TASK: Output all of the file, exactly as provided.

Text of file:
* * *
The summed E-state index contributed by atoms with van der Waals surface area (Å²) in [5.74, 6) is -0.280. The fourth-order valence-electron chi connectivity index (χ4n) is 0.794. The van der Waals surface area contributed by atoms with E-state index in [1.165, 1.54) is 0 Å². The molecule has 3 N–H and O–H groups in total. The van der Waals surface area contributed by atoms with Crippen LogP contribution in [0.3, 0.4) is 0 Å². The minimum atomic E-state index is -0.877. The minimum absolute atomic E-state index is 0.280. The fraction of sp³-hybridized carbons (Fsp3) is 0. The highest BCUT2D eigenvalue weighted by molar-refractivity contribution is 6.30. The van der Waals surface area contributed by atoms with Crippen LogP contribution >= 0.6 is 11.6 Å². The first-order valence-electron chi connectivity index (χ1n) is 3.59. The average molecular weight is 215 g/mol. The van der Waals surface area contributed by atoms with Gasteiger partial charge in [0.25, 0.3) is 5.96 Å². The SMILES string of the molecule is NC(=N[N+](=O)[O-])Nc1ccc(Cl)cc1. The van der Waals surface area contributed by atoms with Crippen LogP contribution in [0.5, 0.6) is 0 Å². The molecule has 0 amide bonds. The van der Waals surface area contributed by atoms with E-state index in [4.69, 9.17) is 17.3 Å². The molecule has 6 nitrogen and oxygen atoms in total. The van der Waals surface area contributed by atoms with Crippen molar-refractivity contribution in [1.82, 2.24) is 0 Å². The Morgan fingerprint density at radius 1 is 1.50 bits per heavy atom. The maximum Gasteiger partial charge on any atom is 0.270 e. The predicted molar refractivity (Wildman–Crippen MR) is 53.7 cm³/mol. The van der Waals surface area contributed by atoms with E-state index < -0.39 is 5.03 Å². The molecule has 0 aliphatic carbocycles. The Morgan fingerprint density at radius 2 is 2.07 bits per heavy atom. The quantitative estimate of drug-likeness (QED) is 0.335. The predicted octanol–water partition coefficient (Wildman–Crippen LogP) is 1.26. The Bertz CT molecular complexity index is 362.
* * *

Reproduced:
The summed E-state index contributed by atoms with van der Waals surface area (Å²) in [5.74, 6) is -0.280. The fourth-order valence-electron chi connectivity index (χ4n) is 0.794. The van der Waals surface area contributed by atoms with E-state index in [1.165, 1.54) is 0 Å². The molecule has 3 N–H and O–H groups in total. The van der Waals surface area contributed by atoms with Crippen LogP contribution in [0.3, 0.4) is 0 Å². The minimum atomic E-state index is -0.877. The minimum absolute atomic E-state index is 0.280. The fraction of sp³-hybridized carbons (Fsp3) is 0. The highest BCUT2D eigenvalue weighted by molar-refractivity contribution is 6.30. The van der Waals surface area contributed by atoms with Crippen LogP contribution >= 0.6 is 11.6 Å². The first-order valence-electron chi connectivity index (χ1n) is 3.59. The average molecular weight is 215 g/mol. The van der Waals surface area contributed by atoms with Gasteiger partial charge in [0.25, 0.3) is 5.96 Å². The SMILES string of the molecule is NC(=N[N+](=O)[O-])Nc1ccc(Cl)cc1. The van der Waals surface area contributed by atoms with Crippen LogP contribution in [0.5, 0.6) is 0 Å². The molecule has 0 amide bonds. The van der Waals surface area contributed by atoms with E-state index in [4.69, 9.17) is 17.3 Å². The molecule has 6 nitrogen and oxygen atoms in total. The van der Waals surface area contributed by atoms with Crippen molar-refractivity contribution in [1.82, 2.24) is 0 Å². The Morgan fingerprint density at radius 1 is 1.50 bits per heavy atom. The maximum Gasteiger partial charge on any atom is 0.270 e. The predicted molar refractivity (Wildman–Crippen MR) is 53.7 cm³/mol. The van der Waals surface area contributed by atoms with E-state index < -0.39 is 5.03 Å². The molecule has 0 aliphatic carbocycles. The Morgan fingerprint density at radius 2 is 2.07 bits per heavy atom. The quantitative estimate of drug-likeness (QED) is 0.335. The predicted octanol–water partition coefficient (Wildman–Crippen LogP) is 1.26. The Bertz CT molecular complexity index is 362.